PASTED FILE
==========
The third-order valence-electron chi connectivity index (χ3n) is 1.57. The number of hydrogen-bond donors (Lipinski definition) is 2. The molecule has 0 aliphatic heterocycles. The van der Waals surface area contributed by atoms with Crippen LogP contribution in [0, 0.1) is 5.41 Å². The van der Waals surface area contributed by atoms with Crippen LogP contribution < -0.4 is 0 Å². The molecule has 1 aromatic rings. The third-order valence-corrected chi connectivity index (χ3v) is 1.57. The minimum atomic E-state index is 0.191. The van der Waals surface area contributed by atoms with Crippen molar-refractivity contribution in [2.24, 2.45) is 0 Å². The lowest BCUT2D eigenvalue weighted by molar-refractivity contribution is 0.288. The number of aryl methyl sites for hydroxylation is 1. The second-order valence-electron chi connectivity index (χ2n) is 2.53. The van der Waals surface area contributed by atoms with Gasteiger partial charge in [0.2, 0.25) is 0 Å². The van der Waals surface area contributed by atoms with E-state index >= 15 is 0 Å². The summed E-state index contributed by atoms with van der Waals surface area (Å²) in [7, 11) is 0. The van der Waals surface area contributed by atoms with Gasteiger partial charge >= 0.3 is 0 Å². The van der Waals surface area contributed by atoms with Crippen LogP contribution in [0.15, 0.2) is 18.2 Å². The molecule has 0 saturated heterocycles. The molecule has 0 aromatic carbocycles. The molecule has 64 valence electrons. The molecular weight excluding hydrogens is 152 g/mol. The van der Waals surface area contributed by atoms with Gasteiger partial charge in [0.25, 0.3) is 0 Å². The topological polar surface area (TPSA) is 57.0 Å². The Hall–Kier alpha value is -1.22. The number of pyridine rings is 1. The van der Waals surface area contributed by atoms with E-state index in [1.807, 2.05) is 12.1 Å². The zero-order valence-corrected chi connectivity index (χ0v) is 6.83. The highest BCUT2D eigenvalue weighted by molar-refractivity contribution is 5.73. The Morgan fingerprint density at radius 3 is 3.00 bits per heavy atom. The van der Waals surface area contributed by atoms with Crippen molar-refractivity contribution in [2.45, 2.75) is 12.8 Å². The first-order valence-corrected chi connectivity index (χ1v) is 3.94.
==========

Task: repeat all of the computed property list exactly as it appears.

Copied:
The third-order valence-electron chi connectivity index (χ3n) is 1.57. The number of hydrogen-bond donors (Lipinski definition) is 2. The molecule has 0 aliphatic heterocycles. The van der Waals surface area contributed by atoms with Crippen LogP contribution in [0, 0.1) is 5.41 Å². The van der Waals surface area contributed by atoms with Crippen LogP contribution < -0.4 is 0 Å². The molecule has 1 aromatic rings. The third-order valence-corrected chi connectivity index (χ3v) is 1.57. The minimum atomic E-state index is 0.191. The van der Waals surface area contributed by atoms with Crippen molar-refractivity contribution in [2.24, 2.45) is 0 Å². The lowest BCUT2D eigenvalue weighted by molar-refractivity contribution is 0.288. The number of aryl methyl sites for hydroxylation is 1. The second-order valence-electron chi connectivity index (χ2n) is 2.53. The van der Waals surface area contributed by atoms with Gasteiger partial charge in [0.2, 0.25) is 0 Å². The van der Waals surface area contributed by atoms with E-state index >= 15 is 0 Å². The summed E-state index contributed by atoms with van der Waals surface area (Å²) in [7, 11) is 0. The van der Waals surface area contributed by atoms with Gasteiger partial charge >= 0.3 is 0 Å². The van der Waals surface area contributed by atoms with Crippen LogP contribution in [0.15, 0.2) is 18.2 Å². The molecule has 0 saturated heterocycles. The molecule has 0 aromatic carbocycles. The molecule has 64 valence electrons. The molecular weight excluding hydrogens is 152 g/mol. The van der Waals surface area contributed by atoms with Gasteiger partial charge in [0.25, 0.3) is 0 Å². The topological polar surface area (TPSA) is 57.0 Å². The Hall–Kier alpha value is -1.22. The number of pyridine rings is 1. The van der Waals surface area contributed by atoms with E-state index in [1.807, 2.05) is 12.1 Å². The zero-order valence-corrected chi connectivity index (χ0v) is 6.83. The highest BCUT2D eigenvalue weighted by molar-refractivity contribution is 5.73. The Morgan fingerprint density at radius 3 is 3.00 bits per heavy atom. The van der Waals surface area contributed by atoms with Crippen molar-refractivity contribution in [2.45, 2.75) is 12.8 Å². The first-order valence-corrected chi connectivity index (χ1v) is 3.94.